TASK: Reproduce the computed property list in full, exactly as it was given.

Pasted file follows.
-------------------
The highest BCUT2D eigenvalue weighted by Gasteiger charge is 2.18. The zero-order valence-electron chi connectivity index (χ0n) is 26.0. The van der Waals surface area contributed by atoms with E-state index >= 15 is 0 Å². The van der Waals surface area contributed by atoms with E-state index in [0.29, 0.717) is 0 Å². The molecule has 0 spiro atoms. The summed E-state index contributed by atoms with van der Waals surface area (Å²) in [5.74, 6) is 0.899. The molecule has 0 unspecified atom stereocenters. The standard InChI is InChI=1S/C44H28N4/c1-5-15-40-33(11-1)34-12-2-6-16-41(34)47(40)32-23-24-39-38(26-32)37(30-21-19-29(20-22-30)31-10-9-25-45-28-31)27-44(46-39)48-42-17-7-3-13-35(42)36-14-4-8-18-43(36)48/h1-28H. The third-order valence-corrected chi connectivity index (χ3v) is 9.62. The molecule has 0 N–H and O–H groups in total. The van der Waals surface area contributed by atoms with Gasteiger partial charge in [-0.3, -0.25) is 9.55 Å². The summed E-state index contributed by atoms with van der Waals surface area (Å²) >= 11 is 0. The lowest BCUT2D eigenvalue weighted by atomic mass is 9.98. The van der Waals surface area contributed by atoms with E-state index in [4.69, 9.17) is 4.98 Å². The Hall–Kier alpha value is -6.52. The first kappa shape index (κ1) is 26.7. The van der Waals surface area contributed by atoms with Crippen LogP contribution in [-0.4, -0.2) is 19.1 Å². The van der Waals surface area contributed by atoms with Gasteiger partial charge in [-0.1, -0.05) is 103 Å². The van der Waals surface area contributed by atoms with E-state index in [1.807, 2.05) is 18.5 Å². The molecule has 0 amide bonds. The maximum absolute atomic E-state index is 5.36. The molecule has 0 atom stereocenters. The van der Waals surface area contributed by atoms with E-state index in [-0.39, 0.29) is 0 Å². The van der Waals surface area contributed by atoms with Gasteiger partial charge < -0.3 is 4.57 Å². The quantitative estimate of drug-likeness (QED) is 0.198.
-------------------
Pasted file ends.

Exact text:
The highest BCUT2D eigenvalue weighted by Gasteiger charge is 2.18. The zero-order valence-electron chi connectivity index (χ0n) is 26.0. The van der Waals surface area contributed by atoms with E-state index >= 15 is 0 Å². The van der Waals surface area contributed by atoms with E-state index in [0.29, 0.717) is 0 Å². The molecule has 0 spiro atoms. The summed E-state index contributed by atoms with van der Waals surface area (Å²) in [5.74, 6) is 0.899. The molecule has 0 unspecified atom stereocenters. The standard InChI is InChI=1S/C44H28N4/c1-5-15-40-33(11-1)34-12-2-6-16-41(34)47(40)32-23-24-39-38(26-32)37(30-21-19-29(20-22-30)31-10-9-25-45-28-31)27-44(46-39)48-42-17-7-3-13-35(42)36-14-4-8-18-43(36)48/h1-28H. The third-order valence-corrected chi connectivity index (χ3v) is 9.62. The molecule has 0 N–H and O–H groups in total. The van der Waals surface area contributed by atoms with Gasteiger partial charge in [-0.3, -0.25) is 9.55 Å². The summed E-state index contributed by atoms with van der Waals surface area (Å²) >= 11 is 0. The lowest BCUT2D eigenvalue weighted by atomic mass is 9.98. The van der Waals surface area contributed by atoms with E-state index in [4.69, 9.17) is 4.98 Å². The Hall–Kier alpha value is -6.52. The first kappa shape index (κ1) is 26.7. The van der Waals surface area contributed by atoms with Crippen LogP contribution in [-0.4, -0.2) is 19.1 Å². The van der Waals surface area contributed by atoms with Gasteiger partial charge in [-0.1, -0.05) is 103 Å². The van der Waals surface area contributed by atoms with E-state index in [1.807, 2.05) is 18.5 Å². The molecule has 0 amide bonds. The maximum absolute atomic E-state index is 5.36. The molecule has 0 atom stereocenters. The van der Waals surface area contributed by atoms with E-state index in [-0.39, 0.29) is 0 Å². The van der Waals surface area contributed by atoms with Gasteiger partial charge < -0.3 is 4.57 Å². The quantitative estimate of drug-likeness (QED) is 0.198.